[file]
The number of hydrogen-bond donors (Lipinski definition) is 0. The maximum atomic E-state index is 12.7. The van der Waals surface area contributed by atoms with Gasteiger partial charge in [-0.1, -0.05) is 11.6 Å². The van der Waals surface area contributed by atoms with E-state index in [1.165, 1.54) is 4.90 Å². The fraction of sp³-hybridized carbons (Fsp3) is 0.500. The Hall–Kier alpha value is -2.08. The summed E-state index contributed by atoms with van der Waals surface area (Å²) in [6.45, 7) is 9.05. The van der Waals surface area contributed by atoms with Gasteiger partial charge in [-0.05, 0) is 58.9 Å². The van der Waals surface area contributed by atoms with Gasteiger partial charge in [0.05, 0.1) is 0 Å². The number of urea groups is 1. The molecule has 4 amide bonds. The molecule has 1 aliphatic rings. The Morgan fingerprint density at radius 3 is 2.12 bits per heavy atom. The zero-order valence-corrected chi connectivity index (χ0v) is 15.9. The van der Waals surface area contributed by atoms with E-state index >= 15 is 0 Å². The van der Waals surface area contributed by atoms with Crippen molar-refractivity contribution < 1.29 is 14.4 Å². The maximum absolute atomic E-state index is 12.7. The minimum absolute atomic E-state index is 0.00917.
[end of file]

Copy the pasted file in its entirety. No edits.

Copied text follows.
The number of hydrogen-bond donors (Lipinski definition) is 0. The maximum atomic E-state index is 12.7. The van der Waals surface area contributed by atoms with Gasteiger partial charge in [-0.1, -0.05) is 11.6 Å². The van der Waals surface area contributed by atoms with E-state index in [1.165, 1.54) is 4.90 Å². The fraction of sp³-hybridized carbons (Fsp3) is 0.500. The Hall–Kier alpha value is -2.08. The summed E-state index contributed by atoms with van der Waals surface area (Å²) in [6.45, 7) is 9.05. The van der Waals surface area contributed by atoms with Gasteiger partial charge in [-0.05, 0) is 58.9 Å². The van der Waals surface area contributed by atoms with Gasteiger partial charge in [0.05, 0.1) is 0 Å². The number of urea groups is 1. The molecule has 4 amide bonds. The molecule has 1 aliphatic rings. The Morgan fingerprint density at radius 3 is 2.12 bits per heavy atom. The zero-order valence-corrected chi connectivity index (χ0v) is 15.9. The van der Waals surface area contributed by atoms with E-state index >= 15 is 0 Å². The van der Waals surface area contributed by atoms with Crippen molar-refractivity contribution < 1.29 is 14.4 Å². The maximum absolute atomic E-state index is 12.7. The minimum absolute atomic E-state index is 0.00917.